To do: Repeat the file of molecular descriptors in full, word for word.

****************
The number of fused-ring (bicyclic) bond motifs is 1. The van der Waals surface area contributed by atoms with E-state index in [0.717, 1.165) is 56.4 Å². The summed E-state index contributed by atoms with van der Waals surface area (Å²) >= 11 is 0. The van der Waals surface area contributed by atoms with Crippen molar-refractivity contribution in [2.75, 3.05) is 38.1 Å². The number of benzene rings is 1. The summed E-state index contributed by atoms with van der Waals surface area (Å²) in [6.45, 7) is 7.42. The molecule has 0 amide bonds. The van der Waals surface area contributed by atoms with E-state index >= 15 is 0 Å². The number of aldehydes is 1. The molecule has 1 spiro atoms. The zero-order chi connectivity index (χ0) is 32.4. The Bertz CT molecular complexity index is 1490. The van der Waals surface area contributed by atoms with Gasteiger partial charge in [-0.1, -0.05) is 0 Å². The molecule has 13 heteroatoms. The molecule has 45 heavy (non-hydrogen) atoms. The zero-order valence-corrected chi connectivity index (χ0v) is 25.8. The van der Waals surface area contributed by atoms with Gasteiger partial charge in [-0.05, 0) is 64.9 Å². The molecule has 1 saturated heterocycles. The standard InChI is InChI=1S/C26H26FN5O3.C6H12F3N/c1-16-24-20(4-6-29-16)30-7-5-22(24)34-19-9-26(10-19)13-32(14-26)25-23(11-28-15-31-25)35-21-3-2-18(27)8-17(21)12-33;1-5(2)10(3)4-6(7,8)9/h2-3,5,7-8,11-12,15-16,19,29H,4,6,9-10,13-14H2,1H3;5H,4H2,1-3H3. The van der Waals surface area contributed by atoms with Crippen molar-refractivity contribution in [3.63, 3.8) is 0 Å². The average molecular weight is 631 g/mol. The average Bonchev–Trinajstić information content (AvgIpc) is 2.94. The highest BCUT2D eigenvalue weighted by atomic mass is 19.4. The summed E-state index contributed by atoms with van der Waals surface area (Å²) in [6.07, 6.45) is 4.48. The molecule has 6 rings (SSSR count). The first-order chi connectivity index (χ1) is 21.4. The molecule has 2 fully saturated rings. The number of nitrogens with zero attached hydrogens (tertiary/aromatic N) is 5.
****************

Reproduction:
The number of fused-ring (bicyclic) bond motifs is 1. The van der Waals surface area contributed by atoms with E-state index in [0.717, 1.165) is 56.4 Å². The summed E-state index contributed by atoms with van der Waals surface area (Å²) >= 11 is 0. The van der Waals surface area contributed by atoms with Crippen molar-refractivity contribution in [2.75, 3.05) is 38.1 Å². The number of benzene rings is 1. The summed E-state index contributed by atoms with van der Waals surface area (Å²) in [6.45, 7) is 7.42. The molecule has 0 amide bonds. The van der Waals surface area contributed by atoms with E-state index >= 15 is 0 Å². The number of aldehydes is 1. The molecule has 1 spiro atoms. The zero-order chi connectivity index (χ0) is 32.4. The Bertz CT molecular complexity index is 1490. The van der Waals surface area contributed by atoms with Gasteiger partial charge in [-0.1, -0.05) is 0 Å². The molecule has 13 heteroatoms. The molecule has 45 heavy (non-hydrogen) atoms. The zero-order valence-corrected chi connectivity index (χ0v) is 25.8. The van der Waals surface area contributed by atoms with Gasteiger partial charge in [-0.05, 0) is 64.9 Å². The molecule has 1 saturated heterocycles. The standard InChI is InChI=1S/C26H26FN5O3.C6H12F3N/c1-16-24-20(4-6-29-16)30-7-5-22(24)34-19-9-26(10-19)13-32(14-26)25-23(11-28-15-31-25)35-21-3-2-18(27)8-17(21)12-33;1-5(2)10(3)4-6(7,8)9/h2-3,5,7-8,11-12,15-16,19,29H,4,6,9-10,13-14H2,1H3;5H,4H2,1-3H3. The van der Waals surface area contributed by atoms with Crippen molar-refractivity contribution in [3.63, 3.8) is 0 Å². The average molecular weight is 631 g/mol. The average Bonchev–Trinajstić information content (AvgIpc) is 2.94. The highest BCUT2D eigenvalue weighted by atomic mass is 19.4. The summed E-state index contributed by atoms with van der Waals surface area (Å²) in [6.07, 6.45) is 4.48. The molecule has 6 rings (SSSR count). The first-order chi connectivity index (χ1) is 21.4. The molecule has 2 fully saturated rings. The number of nitrogens with zero attached hydrogens (tertiary/aromatic N) is 5.